Already a Bloomberg.com user?
Sign in with the same account.
? Hola Bank! Me llamo Steve |
| BW Podcast with VCs Fred Wilson and Brad Burnham ?
October 02, 2006
The Making of a Good Story
I was at a green conference this weekend and some college students who were there asked a journalist now turned book writer and green energy guru how should they approach the media about getting the word out about green issues on their campuses.
The reporter/guru essentially said to emphasize what seemed new and shiny and trendy about their approaches, like how they were using technology in their groups to network with other green groups. I got what the fellow was saying, but it seemed wrong to me. My response would have been, talk about what makes you passionate about what you're doing or explain why what you're doing has the opportunity to really change things. These kids certainly were involved in their groups because they believed they could change things.
Window dressing what you're really doing by emphasizing the technology is a short term win and in the end you're pandering as much as you think the reporter is.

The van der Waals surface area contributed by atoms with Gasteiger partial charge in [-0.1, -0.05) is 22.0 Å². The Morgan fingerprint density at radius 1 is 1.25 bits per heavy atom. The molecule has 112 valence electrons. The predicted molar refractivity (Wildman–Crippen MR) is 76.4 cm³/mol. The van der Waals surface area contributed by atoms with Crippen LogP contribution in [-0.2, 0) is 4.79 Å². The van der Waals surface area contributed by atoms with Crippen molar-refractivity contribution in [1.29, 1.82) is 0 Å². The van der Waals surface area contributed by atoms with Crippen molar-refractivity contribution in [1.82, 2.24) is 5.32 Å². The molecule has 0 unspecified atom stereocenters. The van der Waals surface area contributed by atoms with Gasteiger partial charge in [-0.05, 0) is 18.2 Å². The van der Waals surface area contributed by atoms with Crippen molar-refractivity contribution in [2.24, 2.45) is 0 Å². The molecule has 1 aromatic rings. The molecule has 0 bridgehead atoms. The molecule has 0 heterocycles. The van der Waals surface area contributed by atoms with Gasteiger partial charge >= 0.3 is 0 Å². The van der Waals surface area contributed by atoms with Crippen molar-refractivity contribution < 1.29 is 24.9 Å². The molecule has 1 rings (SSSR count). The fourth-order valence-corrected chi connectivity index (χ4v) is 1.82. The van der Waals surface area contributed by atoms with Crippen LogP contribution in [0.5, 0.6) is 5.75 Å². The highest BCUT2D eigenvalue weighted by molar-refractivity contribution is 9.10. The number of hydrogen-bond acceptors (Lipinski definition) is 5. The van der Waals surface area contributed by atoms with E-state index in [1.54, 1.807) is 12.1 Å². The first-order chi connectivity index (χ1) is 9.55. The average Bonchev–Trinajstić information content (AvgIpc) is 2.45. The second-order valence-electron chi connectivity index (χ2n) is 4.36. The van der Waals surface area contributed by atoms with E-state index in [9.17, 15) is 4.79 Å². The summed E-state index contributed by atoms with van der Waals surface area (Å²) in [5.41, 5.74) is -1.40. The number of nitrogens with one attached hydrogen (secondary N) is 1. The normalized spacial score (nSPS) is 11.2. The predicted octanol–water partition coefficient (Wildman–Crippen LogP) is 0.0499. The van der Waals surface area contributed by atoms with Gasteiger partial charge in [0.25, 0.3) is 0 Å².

TrackBack URL for this entry:
i hate it, but i think he's right. flashyness and shinyness are what sells magazines. throw in a little controversy and confrontation and you've got a hook. but to your point, if they don't have the real ideas to back it up, it will be short lived. these kids have to decide if they want to make real lasting change or just get their name in a magazine.
Posted by: schadenfreudisch at October 2, 2006 11:04 AM
Heather, I agree with you. They have to stress the seriousness of the problem and their (hopefully) innovative and brilliant ideas about how they'll bring change. If they don't have new ideas, maybe they should use some sort of networking or blogging to get some--and then talk to the media.
Posted by: steve baker at October 3, 2006 09:53 AM